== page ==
The CGIAR Collaborative Platform for Gender Research hosted the webinar “More than a seat at the table: Strengthening women’s tenure and rights to forests and trees and their participation in decision making” on Thursday February 8, 2018. The webinar was organized in collaboration with the CGIAR Research Program on Forests, Trees and Agroforestry (FTA) and the Centre for International Forestry Research (CIFOR).
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Purpose of the webinar
This webinar presents an approach that has proven effective in not only strengthening women’s rights to forests and trees but also in placing them at the center of forest decision making alongside men.
Adaptive Collaborative Management (ACM) is an approach where stakeholders who share an interest in a common natural resource agree to act together to plan, observe and draw lessons from the implementation of their plans.
The first part of the webinar presents the results of a situation analysis conducted in 18 communities in three districts in Central Uganda. The purpose of this analysis was to establish men and women’s use and management of forest resources, and to understand how community forestry decisions are made and by whom.
The situation analysis also considered how forestry (and related) agencies implemented policies and explored the barriers that constrain implementation and the factors that enable implementation of gender-aware policy and law.
The second part of the webinar presents the Adaptive Collaborative Management approach and its application among six randomly selected adjacent forest communities in three districts in Central Uganda.
The webinar goes on to introduce the ACM framework and activities implemented by communities under it. Finally, the outcomes of ACM implementation, main challenges and pathways through which outcomes were achieved are discussed.
Gender bias generated through cultural norms and practices is among the most common impediments to women’s rights to forests and trees and to getting their share of the forests and trees’ benefits.
Customary norms regulate land and resource rights in many parts of Africa and studies have shown that such norms permeate into formal decision-making arenas where they constrain the implementation of gender equitable statutory provisions. This is particularly evident in Uganda’s forestry sector where policy explicitly states intention to secure women’s rights to forests and trees and to tackle gender-biased attitudes.
Earlier studies showed that at the local level customary norms were a major constraint to the implementation of these statutes, alongside budgetary constraints, lack of gender skills/knowledge and lack of a critical mass of gender-responsive personnel in various levels of government.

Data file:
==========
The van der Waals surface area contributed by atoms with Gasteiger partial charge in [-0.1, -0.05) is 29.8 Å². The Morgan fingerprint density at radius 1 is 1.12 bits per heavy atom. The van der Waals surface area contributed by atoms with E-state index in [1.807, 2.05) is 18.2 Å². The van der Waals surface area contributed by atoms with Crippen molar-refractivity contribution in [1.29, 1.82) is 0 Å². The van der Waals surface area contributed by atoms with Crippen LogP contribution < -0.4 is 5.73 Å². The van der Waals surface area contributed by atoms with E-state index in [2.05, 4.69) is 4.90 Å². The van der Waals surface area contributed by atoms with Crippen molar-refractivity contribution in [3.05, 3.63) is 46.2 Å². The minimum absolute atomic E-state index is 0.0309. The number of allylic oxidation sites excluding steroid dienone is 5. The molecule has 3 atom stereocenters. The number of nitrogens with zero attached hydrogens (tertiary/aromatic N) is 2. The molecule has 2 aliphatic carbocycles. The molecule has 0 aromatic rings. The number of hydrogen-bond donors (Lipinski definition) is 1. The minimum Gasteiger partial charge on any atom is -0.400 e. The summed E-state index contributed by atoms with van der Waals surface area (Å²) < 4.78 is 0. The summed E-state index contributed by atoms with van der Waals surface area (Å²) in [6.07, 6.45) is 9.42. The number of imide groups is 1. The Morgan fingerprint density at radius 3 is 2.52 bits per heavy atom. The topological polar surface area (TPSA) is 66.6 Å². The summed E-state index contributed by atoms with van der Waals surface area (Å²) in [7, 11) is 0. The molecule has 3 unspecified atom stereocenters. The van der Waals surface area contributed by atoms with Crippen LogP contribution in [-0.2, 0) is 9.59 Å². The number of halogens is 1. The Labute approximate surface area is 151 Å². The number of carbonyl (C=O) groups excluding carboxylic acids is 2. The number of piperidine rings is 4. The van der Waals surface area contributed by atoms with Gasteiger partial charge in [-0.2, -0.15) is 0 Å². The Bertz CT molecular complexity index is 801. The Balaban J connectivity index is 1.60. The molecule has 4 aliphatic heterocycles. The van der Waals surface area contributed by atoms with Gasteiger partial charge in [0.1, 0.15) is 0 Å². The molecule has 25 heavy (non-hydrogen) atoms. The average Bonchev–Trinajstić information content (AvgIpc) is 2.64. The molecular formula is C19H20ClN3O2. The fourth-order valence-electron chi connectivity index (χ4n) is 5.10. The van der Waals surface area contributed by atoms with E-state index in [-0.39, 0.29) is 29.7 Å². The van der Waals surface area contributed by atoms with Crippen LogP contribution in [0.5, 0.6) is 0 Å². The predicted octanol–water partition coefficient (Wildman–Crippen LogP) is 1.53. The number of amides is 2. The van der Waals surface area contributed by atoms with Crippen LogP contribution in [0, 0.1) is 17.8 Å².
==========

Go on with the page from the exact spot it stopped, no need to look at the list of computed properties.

The nearly six year-old ACM implementation resulted in increasing women’s participation in decision making and in leadership in mixed men and women community forestry groups. Women’s tree planting (both on farm and on degraded forest land that was allocated to them by government) also increased.
Several factors were found to be important in enabling gender transformative outcomes: the involvement of men, the provision of a safe platform for women to express themselves, exposure through exchange programs, leadership training for both men and women, capacity building in various enterprises (e.g. tree nursery establishment, fish farming, village banking) and support from collaborating government agencies and NGOs.
Esther Mwangi’s research has focused on understanding property rights and tenure from different angles and identifying policy and practice options for securing tenure rights. Her work began with establishing the drivers of property right transitions among pastoral communities, identifying internal and external processes underwriting change and determining the distributional outcomes of such transitions.
More recently Esther’s research has focused on understanding forest tenure reform implementation – and in particular the factors that hinder or enable reform implementation – as well as the impact of reform implementation on the tenure security of local communities. Mwangi has integrated gender as a critical component of this recent work, e.g. moving beyond diagnostics to actual working with men and women to identify opportunities and implement actions for resolving self-identified problems. Over time, our webinar discussant’s interest has expanded to the interface of knowledge and action. Mwangi is particularly interested in experimenting with approaches that foster this integration at different governance levels.